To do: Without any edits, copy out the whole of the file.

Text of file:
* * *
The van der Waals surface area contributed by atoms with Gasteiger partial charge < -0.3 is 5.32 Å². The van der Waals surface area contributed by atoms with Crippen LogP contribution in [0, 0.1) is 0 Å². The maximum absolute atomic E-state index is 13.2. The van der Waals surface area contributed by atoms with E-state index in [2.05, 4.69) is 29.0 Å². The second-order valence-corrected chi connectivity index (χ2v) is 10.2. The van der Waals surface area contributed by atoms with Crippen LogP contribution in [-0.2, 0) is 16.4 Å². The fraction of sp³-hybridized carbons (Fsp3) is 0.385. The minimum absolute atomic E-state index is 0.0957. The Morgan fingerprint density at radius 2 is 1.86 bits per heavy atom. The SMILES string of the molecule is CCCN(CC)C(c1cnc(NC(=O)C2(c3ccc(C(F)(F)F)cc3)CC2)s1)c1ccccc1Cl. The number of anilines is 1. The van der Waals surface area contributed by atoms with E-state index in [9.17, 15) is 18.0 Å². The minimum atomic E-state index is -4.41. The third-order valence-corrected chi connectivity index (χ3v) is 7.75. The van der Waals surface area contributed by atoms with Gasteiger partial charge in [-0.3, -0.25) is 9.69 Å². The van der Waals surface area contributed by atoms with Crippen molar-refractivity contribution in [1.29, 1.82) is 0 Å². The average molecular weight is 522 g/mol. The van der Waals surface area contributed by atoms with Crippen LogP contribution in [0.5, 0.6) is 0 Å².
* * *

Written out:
The van der Waals surface area contributed by atoms with Gasteiger partial charge < -0.3 is 5.32 Å². The van der Waals surface area contributed by atoms with Crippen LogP contribution in [0, 0.1) is 0 Å². The maximum absolute atomic E-state index is 13.2. The van der Waals surface area contributed by atoms with E-state index in [2.05, 4.69) is 29.0 Å². The second-order valence-corrected chi connectivity index (χ2v) is 10.2. The van der Waals surface area contributed by atoms with Crippen LogP contribution in [-0.2, 0) is 16.4 Å². The fraction of sp³-hybridized carbons (Fsp3) is 0.385. The minimum absolute atomic E-state index is 0.0957. The Morgan fingerprint density at radius 2 is 1.86 bits per heavy atom. The SMILES string of the molecule is CCCN(CC)C(c1cnc(NC(=O)C2(c3ccc(C(F)(F)F)cc3)CC2)s1)c1ccccc1Cl. The number of anilines is 1. The van der Waals surface area contributed by atoms with E-state index in [9.17, 15) is 18.0 Å². The minimum atomic E-state index is -4.41. The third-order valence-corrected chi connectivity index (χ3v) is 7.75. The van der Waals surface area contributed by atoms with Gasteiger partial charge in [-0.3, -0.25) is 9.69 Å². The van der Waals surface area contributed by atoms with Crippen molar-refractivity contribution in [1.29, 1.82) is 0 Å². The average molecular weight is 522 g/mol. The van der Waals surface area contributed by atoms with Crippen LogP contribution in [0.5, 0.6) is 0 Å².